O’Brien said IT managers need to do their homework on Microsoft licensing before entering re-negotiations – but it can be worth it.
She said Microsoft has already created 54 exceptions to its nine licensing models and 27 different licensing programs, and there’s no reason why your business model can’t potentially lead to another exception being granted.
“Never say never with Microsoft – if you have a defined business case on why you want something they might do it,” said O’Brien.
“The 54 exceptions came about because people did things with Microsoft technology that Microsoft did not see. If you run Microsoft tools in different scenarios to what Microsoft offer, build a business case around it and ask for an exception.
“They may not agree to it but you may get some concessions to make the existing licensing model cheaper,” said O’Brien.
She also said becoming a reference account for Microsoft was a way to get further discounts. However, threatening to move to an alternative productivity suite to get cheaper Office licenses isn’t a viable strategy ‘because Microsoft don’t view any alternative on the desktop as a competitive threat’.
“You can’t use it as a leverage point,” said O’Brien.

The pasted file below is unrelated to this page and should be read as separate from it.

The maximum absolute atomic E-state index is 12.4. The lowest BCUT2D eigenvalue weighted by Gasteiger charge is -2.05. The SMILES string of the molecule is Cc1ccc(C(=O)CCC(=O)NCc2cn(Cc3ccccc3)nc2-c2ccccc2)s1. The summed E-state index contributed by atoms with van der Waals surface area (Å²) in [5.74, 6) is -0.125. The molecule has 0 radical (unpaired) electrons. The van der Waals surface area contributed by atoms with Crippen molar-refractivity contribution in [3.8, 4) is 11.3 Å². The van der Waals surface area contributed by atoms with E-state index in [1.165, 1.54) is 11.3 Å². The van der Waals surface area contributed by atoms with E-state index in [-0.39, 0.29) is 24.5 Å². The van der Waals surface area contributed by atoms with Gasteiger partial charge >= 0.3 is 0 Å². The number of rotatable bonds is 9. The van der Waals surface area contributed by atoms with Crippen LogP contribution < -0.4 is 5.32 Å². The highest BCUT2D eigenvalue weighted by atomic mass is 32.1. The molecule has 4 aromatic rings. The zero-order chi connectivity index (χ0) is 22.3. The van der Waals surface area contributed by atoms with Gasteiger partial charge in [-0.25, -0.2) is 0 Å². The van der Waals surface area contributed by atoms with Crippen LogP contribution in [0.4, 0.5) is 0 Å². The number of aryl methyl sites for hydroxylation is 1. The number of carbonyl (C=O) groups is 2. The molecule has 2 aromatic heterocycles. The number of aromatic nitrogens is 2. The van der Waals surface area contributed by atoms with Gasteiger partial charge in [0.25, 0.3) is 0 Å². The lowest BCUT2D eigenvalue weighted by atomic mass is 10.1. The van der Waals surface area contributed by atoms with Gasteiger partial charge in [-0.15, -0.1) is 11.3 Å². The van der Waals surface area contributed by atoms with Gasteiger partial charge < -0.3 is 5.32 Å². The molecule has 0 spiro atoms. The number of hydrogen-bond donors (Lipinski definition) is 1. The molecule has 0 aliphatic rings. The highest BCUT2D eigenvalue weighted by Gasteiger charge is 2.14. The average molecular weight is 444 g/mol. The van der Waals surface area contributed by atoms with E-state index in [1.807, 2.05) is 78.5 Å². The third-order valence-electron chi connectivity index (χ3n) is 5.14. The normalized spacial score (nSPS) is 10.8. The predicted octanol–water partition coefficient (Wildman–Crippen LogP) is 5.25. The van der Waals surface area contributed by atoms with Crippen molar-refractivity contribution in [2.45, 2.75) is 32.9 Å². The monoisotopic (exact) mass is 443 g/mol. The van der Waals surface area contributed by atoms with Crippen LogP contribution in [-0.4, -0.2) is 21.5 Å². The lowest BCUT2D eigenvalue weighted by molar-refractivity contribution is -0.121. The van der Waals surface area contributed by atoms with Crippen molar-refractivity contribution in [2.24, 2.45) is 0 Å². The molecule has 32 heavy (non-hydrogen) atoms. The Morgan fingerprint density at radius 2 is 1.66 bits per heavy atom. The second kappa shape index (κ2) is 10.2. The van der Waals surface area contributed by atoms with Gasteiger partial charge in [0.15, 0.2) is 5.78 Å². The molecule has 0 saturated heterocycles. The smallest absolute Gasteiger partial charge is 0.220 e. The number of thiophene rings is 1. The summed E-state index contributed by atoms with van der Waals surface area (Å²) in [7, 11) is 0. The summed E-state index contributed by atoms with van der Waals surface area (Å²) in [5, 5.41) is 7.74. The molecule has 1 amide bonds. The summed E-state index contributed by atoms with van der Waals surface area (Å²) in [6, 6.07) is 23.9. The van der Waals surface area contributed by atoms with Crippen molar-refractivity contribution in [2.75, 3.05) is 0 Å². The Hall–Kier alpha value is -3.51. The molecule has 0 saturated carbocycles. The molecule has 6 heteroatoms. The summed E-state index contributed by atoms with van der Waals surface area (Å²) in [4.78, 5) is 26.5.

To Microsoft’s credit, they are one of several IT vendors to offer new finance packages on their kit.
Their offer is zero percent interest over 36 months for new purchasers of selected Microsoft Dynamics ERP and CRM software. It’s valid until mid- March to approved customers on purchases between $30,000 and $1.5 million.
The minimum purchase price can be made up of both approved software and partner services, but only the software component gets the zero percent financing, a Microsoft spokesperson confirmed to iTnews.
HP this week also announced globally it will offer zero percent lease financing for qualifying customers of its business technology optimisation and information management software.
Steve Dixon, A/NZ managing director at Riverbed, told iTnews that Aussie IT managers are getting the message on price increases and are negotiating harder for the best deals.
“Desperate vendors are also trying to slash their prices to get revenue,” said Dixon.
How to avoid IT price rises and renegotiate Microsoft licenses
By Ry Crozier on Dec 12, 2008 2:36PM